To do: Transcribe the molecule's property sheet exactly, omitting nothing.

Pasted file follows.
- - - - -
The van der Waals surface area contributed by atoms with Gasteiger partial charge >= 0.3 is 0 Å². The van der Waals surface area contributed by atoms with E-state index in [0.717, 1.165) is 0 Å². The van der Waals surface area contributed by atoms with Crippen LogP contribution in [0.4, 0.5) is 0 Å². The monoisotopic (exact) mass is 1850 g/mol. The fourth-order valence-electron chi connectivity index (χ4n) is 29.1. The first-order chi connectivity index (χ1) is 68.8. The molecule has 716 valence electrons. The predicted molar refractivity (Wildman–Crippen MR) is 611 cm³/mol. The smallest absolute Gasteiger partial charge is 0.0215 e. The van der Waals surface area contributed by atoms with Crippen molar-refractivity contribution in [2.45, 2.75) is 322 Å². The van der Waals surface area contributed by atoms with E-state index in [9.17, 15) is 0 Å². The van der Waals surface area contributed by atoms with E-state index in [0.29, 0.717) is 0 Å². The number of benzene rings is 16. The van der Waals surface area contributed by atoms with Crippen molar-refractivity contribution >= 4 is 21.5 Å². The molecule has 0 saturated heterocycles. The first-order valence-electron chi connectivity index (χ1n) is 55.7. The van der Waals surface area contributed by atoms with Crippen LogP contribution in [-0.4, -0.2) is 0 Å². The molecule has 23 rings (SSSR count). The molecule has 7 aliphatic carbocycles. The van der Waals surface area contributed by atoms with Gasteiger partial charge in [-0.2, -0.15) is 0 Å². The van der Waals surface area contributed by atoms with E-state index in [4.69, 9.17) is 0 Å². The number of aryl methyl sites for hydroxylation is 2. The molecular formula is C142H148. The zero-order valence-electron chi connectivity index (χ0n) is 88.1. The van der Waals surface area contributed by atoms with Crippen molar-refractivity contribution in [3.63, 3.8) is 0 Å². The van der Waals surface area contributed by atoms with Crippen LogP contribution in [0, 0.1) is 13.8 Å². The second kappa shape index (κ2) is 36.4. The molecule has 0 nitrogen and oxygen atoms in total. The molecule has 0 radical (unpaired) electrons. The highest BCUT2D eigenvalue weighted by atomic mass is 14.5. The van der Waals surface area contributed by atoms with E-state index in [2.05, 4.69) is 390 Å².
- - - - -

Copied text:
The van der Waals surface area contributed by atoms with Gasteiger partial charge >= 0.3 is 0 Å². The van der Waals surface area contributed by atoms with E-state index in [0.717, 1.165) is 0 Å². The van der Waals surface area contributed by atoms with Crippen LogP contribution in [0.4, 0.5) is 0 Å². The monoisotopic (exact) mass is 1850 g/mol. The fourth-order valence-electron chi connectivity index (χ4n) is 29.1. The first-order chi connectivity index (χ1) is 68.8. The molecule has 716 valence electrons. The predicted molar refractivity (Wildman–Crippen MR) is 611 cm³/mol. The smallest absolute Gasteiger partial charge is 0.0215 e. The van der Waals surface area contributed by atoms with Crippen molar-refractivity contribution in [2.45, 2.75) is 322 Å². The van der Waals surface area contributed by atoms with E-state index in [9.17, 15) is 0 Å². The van der Waals surface area contributed by atoms with E-state index in [0.29, 0.717) is 0 Å². The number of benzene rings is 16. The van der Waals surface area contributed by atoms with Crippen molar-refractivity contribution >= 4 is 21.5 Å². The molecule has 0 saturated heterocycles. The first-order valence-electron chi connectivity index (χ1n) is 55.7. The van der Waals surface area contributed by atoms with Crippen LogP contribution in [-0.4, -0.2) is 0 Å². The molecule has 23 rings (SSSR count). The molecule has 7 aliphatic carbocycles. The van der Waals surface area contributed by atoms with Gasteiger partial charge in [-0.2, -0.15) is 0 Å². The van der Waals surface area contributed by atoms with E-state index in [4.69, 9.17) is 0 Å². The number of aryl methyl sites for hydroxylation is 2. The molecular formula is C142H148. The zero-order valence-electron chi connectivity index (χ0n) is 88.1. The van der Waals surface area contributed by atoms with Crippen molar-refractivity contribution in [3.63, 3.8) is 0 Å². The van der Waals surface area contributed by atoms with Crippen LogP contribution in [0, 0.1) is 13.8 Å². The second kappa shape index (κ2) is 36.4. The molecule has 0 nitrogen and oxygen atoms in total. The molecule has 0 radical (unpaired) electrons. The highest BCUT2D eigenvalue weighted by atomic mass is 14.5. The van der Waals surface area contributed by atoms with E-state index in [2.05, 4.69) is 390 Å².